21. Constitutional Order The Constitutional Order brings a collective structure into being. It is political in nature. It organizes society, separates us from one another and joins us in a collective structure. It is prior to individual building. Every city has a Constitutional Order. Boundaries: The Boundary is the fundamental tectonic unit of the City. It separates and joins discrete identities into a collective whole. Streets: Streets are the primary structural unit of the City. They allow us to communicate and to move about. They constitute the order within the collective whole. Streets are complex “institutions” with great social, political, and economic depth. Giving them over to single functions depletes them of their historical role. Public Places: Places where the public gathers, outside of their appropriation by the Oikos, where one is aware of their identity as a citizen. (An ambiguity has arisen where the market (private) has appropriated the forms of public spaces as surrogates for true public space. The giant plaza in front of the office building and the shopping mall are two common examples: the first driven by zoning incentives and a desire to be polite, the second as an ersatz street. These are social spaces and they have their relative value, but are not part of the political frame.) Monuments: Though representational in nature, the monument and the memorial belong to the Politikos not to the Oikos. The purpose of the monument or the public building is to forge a bond between the past and the future, Monuments never look to the past, but to the future as they are intended to last, if not forever, for a very long time. In the United States today, the first three of these are controlled by Subdivision Regulations Economic Order The representational order animates the constitutional frame and gives it meaning. The representational order is economic in nature. The Representational Order changes more rapidly over time than the constitutional order. It is fluid and subject to variations in exchange value. Its shape and nature, however, respond to the presence of the Political frame. It consists of: Houses ( all types, including farms and Industrial production) Markets (Commercial and Office) The vast majority of architectural production falls within this category. Individual acts of building over time animate, to a large or small degree, the political framework. In the United States today, these are controlled by zoning ordinances.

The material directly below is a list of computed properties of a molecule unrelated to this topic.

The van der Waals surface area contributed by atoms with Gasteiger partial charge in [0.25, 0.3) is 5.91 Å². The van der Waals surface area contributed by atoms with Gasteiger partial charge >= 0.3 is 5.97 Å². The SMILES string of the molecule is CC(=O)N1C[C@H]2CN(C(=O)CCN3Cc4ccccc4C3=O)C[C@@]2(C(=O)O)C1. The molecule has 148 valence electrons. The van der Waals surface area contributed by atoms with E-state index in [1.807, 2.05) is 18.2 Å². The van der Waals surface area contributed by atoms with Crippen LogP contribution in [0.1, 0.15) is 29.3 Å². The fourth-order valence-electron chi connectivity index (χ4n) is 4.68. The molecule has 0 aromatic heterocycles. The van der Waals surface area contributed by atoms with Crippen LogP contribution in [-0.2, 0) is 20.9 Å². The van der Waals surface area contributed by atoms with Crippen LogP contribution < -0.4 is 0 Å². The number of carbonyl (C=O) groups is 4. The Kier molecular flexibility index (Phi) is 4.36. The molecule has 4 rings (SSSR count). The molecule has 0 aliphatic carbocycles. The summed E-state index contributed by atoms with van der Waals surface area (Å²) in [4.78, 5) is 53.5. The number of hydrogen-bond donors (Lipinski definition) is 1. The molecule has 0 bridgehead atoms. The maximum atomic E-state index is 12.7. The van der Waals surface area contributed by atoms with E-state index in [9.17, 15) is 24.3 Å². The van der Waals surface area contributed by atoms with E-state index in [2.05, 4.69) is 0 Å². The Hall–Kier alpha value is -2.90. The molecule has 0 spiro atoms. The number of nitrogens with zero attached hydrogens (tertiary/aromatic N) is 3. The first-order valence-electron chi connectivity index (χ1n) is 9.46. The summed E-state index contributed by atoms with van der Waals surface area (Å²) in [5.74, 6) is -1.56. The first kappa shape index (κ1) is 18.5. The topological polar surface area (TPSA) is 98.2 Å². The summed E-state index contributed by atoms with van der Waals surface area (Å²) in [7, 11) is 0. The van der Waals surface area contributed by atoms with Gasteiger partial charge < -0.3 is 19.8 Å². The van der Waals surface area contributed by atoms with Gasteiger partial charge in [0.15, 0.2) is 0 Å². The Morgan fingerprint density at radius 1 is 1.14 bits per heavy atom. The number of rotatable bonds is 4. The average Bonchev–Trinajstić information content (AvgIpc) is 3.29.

22. HOOVER COMMISSION 1923 Congressional Approvals 1924-1928 A STANDARD CITY PANNING ENABLING ACT 1928 A STANDARD ZONING ENABLING ACT 1924 In the United States today, the Economic Order is controlled by Zoning Ordinances. In the United States today, the Constitutional Order is controlled by Subdivision Regulations